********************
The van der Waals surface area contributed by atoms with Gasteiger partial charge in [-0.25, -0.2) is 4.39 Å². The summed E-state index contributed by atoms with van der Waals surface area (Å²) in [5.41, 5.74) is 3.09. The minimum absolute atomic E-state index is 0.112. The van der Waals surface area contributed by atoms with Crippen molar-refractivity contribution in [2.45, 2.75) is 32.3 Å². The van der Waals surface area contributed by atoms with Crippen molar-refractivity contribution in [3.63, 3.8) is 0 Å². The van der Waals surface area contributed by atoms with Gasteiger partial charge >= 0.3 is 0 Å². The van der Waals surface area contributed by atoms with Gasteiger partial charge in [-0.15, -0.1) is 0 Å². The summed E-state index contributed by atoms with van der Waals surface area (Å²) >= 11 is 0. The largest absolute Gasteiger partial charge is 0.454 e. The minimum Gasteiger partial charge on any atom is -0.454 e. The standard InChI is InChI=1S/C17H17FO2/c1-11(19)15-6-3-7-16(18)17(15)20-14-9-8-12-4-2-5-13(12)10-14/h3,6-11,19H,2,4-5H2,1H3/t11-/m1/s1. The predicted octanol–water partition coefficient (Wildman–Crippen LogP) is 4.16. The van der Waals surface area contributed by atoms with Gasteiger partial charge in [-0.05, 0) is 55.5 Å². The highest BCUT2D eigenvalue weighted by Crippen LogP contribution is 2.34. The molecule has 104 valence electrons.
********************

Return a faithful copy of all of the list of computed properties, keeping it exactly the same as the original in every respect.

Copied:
The van der Waals surface area contributed by atoms with Gasteiger partial charge in [-0.25, -0.2) is 4.39 Å². The summed E-state index contributed by atoms with van der Waals surface area (Å²) in [5.41, 5.74) is 3.09. The minimum absolute atomic E-state index is 0.112. The van der Waals surface area contributed by atoms with Crippen molar-refractivity contribution in [2.45, 2.75) is 32.3 Å². The van der Waals surface area contributed by atoms with Crippen molar-refractivity contribution in [3.63, 3.8) is 0 Å². The van der Waals surface area contributed by atoms with Gasteiger partial charge >= 0.3 is 0 Å². The van der Waals surface area contributed by atoms with Gasteiger partial charge in [-0.15, -0.1) is 0 Å². The summed E-state index contributed by atoms with van der Waals surface area (Å²) >= 11 is 0. The largest absolute Gasteiger partial charge is 0.454 e. The minimum Gasteiger partial charge on any atom is -0.454 e. The standard InChI is InChI=1S/C17H17FO2/c1-11(19)15-6-3-7-16(18)17(15)20-14-9-8-12-4-2-5-13(12)10-14/h3,6-11,19H,2,4-5H2,1H3/t11-/m1/s1. The predicted octanol–water partition coefficient (Wildman–Crippen LogP) is 4.16. The van der Waals surface area contributed by atoms with Gasteiger partial charge in [-0.05, 0) is 55.5 Å². The highest BCUT2D eigenvalue weighted by Crippen LogP contribution is 2.34. The molecule has 104 valence electrons.